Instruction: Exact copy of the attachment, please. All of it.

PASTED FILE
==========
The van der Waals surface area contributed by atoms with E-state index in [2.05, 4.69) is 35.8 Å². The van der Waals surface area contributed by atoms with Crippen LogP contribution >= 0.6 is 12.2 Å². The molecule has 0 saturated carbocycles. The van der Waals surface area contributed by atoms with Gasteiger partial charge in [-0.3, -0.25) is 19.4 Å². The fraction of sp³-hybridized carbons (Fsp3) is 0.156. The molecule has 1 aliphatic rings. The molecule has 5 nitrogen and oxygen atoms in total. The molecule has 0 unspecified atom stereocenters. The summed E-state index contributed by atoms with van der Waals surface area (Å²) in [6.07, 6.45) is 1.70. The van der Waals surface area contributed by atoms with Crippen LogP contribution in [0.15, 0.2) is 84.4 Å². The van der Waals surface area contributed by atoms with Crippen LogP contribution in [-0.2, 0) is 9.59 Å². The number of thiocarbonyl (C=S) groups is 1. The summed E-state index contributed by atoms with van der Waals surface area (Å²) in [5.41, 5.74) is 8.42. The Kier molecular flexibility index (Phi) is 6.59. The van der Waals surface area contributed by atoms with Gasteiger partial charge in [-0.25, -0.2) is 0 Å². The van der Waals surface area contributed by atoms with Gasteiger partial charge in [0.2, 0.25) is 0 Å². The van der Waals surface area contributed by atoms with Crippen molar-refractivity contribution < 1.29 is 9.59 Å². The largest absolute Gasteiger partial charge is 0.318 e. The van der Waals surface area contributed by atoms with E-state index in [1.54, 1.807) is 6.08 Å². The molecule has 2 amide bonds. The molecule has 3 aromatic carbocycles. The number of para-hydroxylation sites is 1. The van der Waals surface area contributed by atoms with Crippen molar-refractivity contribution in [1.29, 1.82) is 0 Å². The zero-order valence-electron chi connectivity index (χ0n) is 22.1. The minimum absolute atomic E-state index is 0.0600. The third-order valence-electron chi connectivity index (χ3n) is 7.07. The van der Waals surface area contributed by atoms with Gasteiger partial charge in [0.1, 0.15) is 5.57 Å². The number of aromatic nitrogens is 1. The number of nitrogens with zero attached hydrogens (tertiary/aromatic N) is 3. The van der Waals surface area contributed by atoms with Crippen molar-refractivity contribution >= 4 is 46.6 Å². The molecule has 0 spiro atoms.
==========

The van der Waals surface area contributed by atoms with E-state index in [2.05, 4.69) is 35.8 Å². The van der Waals surface area contributed by atoms with Crippen LogP contribution >= 0.6 is 12.2 Å². The molecule has 0 saturated carbocycles. The van der Waals surface area contributed by atoms with Gasteiger partial charge in [-0.3, -0.25) is 19.4 Å². The fraction of sp³-hybridized carbons (Fsp3) is 0.156. The molecule has 1 aliphatic rings. The molecule has 5 nitrogen and oxygen atoms in total. The molecule has 0 unspecified atom stereocenters. The summed E-state index contributed by atoms with van der Waals surface area (Å²) in [6.07, 6.45) is 1.70. The van der Waals surface area contributed by atoms with Crippen LogP contribution in [0.15, 0.2) is 84.4 Å². The van der Waals surface area contributed by atoms with Crippen LogP contribution in [-0.2, 0) is 9.59 Å². The number of thiocarbonyl (C=S) groups is 1. The summed E-state index contributed by atoms with van der Waals surface area (Å²) in [5.41, 5.74) is 8.42. The Kier molecular flexibility index (Phi) is 6.59. The van der Waals surface area contributed by atoms with Gasteiger partial charge in [-0.25, -0.2) is 0 Å². The van der Waals surface area contributed by atoms with Gasteiger partial charge in [0.2, 0.25) is 0 Å². The van der Waals surface area contributed by atoms with Crippen molar-refractivity contribution < 1.29 is 9.59 Å². The largest absolute Gasteiger partial charge is 0.318 e. The van der Waals surface area contributed by atoms with E-state index in [1.54, 1.807) is 6.08 Å². The molecule has 2 amide bonds. The molecule has 3 aromatic carbocycles. The number of para-hydroxylation sites is 1. The van der Waals surface area contributed by atoms with Crippen molar-refractivity contribution in [1.29, 1.82) is 0 Å². The zero-order valence-electron chi connectivity index (χ0n) is 22.1. The minimum absolute atomic E-state index is 0.0600. The third-order valence-electron chi connectivity index (χ3n) is 7.07. The van der Waals surface area contributed by atoms with Gasteiger partial charge in [0.1, 0.15) is 5.57 Å². The number of aromatic nitrogens is 1. The number of nitrogens with zero attached hydrogens (tertiary/aromatic N) is 3. The van der Waals surface area contributed by atoms with Crippen molar-refractivity contribution >= 4 is 46.6 Å². The molecule has 0 spiro atoms.